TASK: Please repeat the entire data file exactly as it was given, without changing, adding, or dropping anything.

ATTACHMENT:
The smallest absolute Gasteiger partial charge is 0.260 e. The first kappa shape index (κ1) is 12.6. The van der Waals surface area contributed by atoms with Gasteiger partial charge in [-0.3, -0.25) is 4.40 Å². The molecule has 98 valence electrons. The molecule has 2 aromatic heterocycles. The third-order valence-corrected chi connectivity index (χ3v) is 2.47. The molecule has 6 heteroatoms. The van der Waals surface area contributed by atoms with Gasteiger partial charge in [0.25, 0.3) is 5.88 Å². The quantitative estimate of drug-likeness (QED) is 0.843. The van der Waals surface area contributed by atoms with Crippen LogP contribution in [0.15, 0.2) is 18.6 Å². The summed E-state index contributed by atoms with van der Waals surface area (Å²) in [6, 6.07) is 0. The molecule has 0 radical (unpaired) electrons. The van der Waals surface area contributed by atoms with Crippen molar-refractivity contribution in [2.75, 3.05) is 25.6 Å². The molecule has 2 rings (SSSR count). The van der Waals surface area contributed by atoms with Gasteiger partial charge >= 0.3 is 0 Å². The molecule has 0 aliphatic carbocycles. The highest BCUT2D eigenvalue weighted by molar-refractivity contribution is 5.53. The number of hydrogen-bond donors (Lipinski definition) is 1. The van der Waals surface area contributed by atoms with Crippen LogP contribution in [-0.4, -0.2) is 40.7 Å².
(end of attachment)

The smallest absolute Gasteiger partial charge is 0.260 e. The first kappa shape index (κ1) is 12.6. The van der Waals surface area contributed by atoms with Gasteiger partial charge in [-0.3, -0.25) is 4.40 Å². The molecule has 98 valence electrons. The molecule has 2 aromatic heterocycles. The third-order valence-corrected chi connectivity index (χ3v) is 2.47. The molecule has 6 heteroatoms. The van der Waals surface area contributed by atoms with Gasteiger partial charge in [0.25, 0.3) is 5.88 Å². The quantitative estimate of drug-likeness (QED) is 0.843. The van der Waals surface area contributed by atoms with Crippen LogP contribution in [0.15, 0.2) is 18.6 Å². The summed E-state index contributed by atoms with van der Waals surface area (Å²) in [6, 6.07) is 0. The molecule has 0 radical (unpaired) electrons. The van der Waals surface area contributed by atoms with Crippen molar-refractivity contribution in [2.75, 3.05) is 25.6 Å². The molecule has 2 rings (SSSR count). The van der Waals surface area contributed by atoms with Gasteiger partial charge >= 0.3 is 0 Å². The molecule has 0 aliphatic carbocycles. The highest BCUT2D eigenvalue weighted by molar-refractivity contribution is 5.53. The number of hydrogen-bond donors (Lipinski definition) is 1. The van der Waals surface area contributed by atoms with Crippen LogP contribution in [-0.4, -0.2) is 40.7 Å².